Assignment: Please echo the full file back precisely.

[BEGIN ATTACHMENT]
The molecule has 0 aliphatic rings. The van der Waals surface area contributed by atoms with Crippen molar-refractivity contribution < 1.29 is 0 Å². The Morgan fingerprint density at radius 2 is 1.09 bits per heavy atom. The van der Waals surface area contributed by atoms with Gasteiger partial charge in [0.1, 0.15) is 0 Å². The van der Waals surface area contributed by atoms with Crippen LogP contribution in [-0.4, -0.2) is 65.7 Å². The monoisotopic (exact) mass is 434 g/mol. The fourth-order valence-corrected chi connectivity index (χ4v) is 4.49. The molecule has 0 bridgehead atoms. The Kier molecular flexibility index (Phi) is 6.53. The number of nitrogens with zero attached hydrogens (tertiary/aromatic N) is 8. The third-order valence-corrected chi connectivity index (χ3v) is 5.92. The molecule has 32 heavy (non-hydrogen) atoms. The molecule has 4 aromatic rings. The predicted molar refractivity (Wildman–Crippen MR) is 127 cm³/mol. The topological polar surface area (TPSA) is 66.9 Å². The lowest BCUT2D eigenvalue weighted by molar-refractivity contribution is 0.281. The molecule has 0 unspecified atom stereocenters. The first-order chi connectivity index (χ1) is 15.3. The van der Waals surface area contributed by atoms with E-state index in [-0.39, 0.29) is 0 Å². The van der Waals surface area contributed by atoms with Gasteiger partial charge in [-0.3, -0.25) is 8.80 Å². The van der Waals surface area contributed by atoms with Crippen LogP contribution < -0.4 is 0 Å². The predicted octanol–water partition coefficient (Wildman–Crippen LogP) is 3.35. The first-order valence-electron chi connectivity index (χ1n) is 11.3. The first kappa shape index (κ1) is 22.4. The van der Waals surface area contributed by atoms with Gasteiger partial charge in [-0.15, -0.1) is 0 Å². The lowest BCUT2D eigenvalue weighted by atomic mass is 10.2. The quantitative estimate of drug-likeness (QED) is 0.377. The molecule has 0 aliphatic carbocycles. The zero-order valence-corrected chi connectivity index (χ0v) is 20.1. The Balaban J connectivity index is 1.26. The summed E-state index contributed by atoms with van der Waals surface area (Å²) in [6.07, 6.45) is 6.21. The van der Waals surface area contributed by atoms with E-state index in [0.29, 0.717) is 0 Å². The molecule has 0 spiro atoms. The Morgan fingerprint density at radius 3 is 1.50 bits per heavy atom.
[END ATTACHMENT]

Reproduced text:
The molecule has 0 aliphatic rings. The van der Waals surface area contributed by atoms with Crippen molar-refractivity contribution < 1.29 is 0 Å². The Morgan fingerprint density at radius 2 is 1.09 bits per heavy atom. The van der Waals surface area contributed by atoms with Gasteiger partial charge in [0.1, 0.15) is 0 Å². The van der Waals surface area contributed by atoms with Crippen LogP contribution in [-0.4, -0.2) is 65.7 Å². The monoisotopic (exact) mass is 434 g/mol. The fourth-order valence-corrected chi connectivity index (χ4v) is 4.49. The molecule has 0 bridgehead atoms. The Kier molecular flexibility index (Phi) is 6.53. The number of nitrogens with zero attached hydrogens (tertiary/aromatic N) is 8. The third-order valence-corrected chi connectivity index (χ3v) is 5.92. The molecule has 32 heavy (non-hydrogen) atoms. The molecule has 4 aromatic rings. The predicted molar refractivity (Wildman–Crippen MR) is 127 cm³/mol. The topological polar surface area (TPSA) is 66.9 Å². The lowest BCUT2D eigenvalue weighted by molar-refractivity contribution is 0.281. The molecule has 0 unspecified atom stereocenters. The first-order chi connectivity index (χ1) is 15.3. The van der Waals surface area contributed by atoms with E-state index in [-0.39, 0.29) is 0 Å². The van der Waals surface area contributed by atoms with Gasteiger partial charge in [-0.3, -0.25) is 8.80 Å². The van der Waals surface area contributed by atoms with Crippen LogP contribution < -0.4 is 0 Å². The predicted octanol–water partition coefficient (Wildman–Crippen LogP) is 3.35. The first-order valence-electron chi connectivity index (χ1n) is 11.3. The first kappa shape index (κ1) is 22.4. The van der Waals surface area contributed by atoms with Gasteiger partial charge in [-0.15, -0.1) is 0 Å². The lowest BCUT2D eigenvalue weighted by atomic mass is 10.2. The quantitative estimate of drug-likeness (QED) is 0.377. The molecule has 0 aliphatic carbocycles. The zero-order valence-corrected chi connectivity index (χ0v) is 20.1. The Balaban J connectivity index is 1.26. The summed E-state index contributed by atoms with van der Waals surface area (Å²) in [6.07, 6.45) is 6.21. The van der Waals surface area contributed by atoms with E-state index in [0.29, 0.717) is 0 Å². The molecule has 0 spiro atoms. The Morgan fingerprint density at radius 3 is 1.50 bits per heavy atom.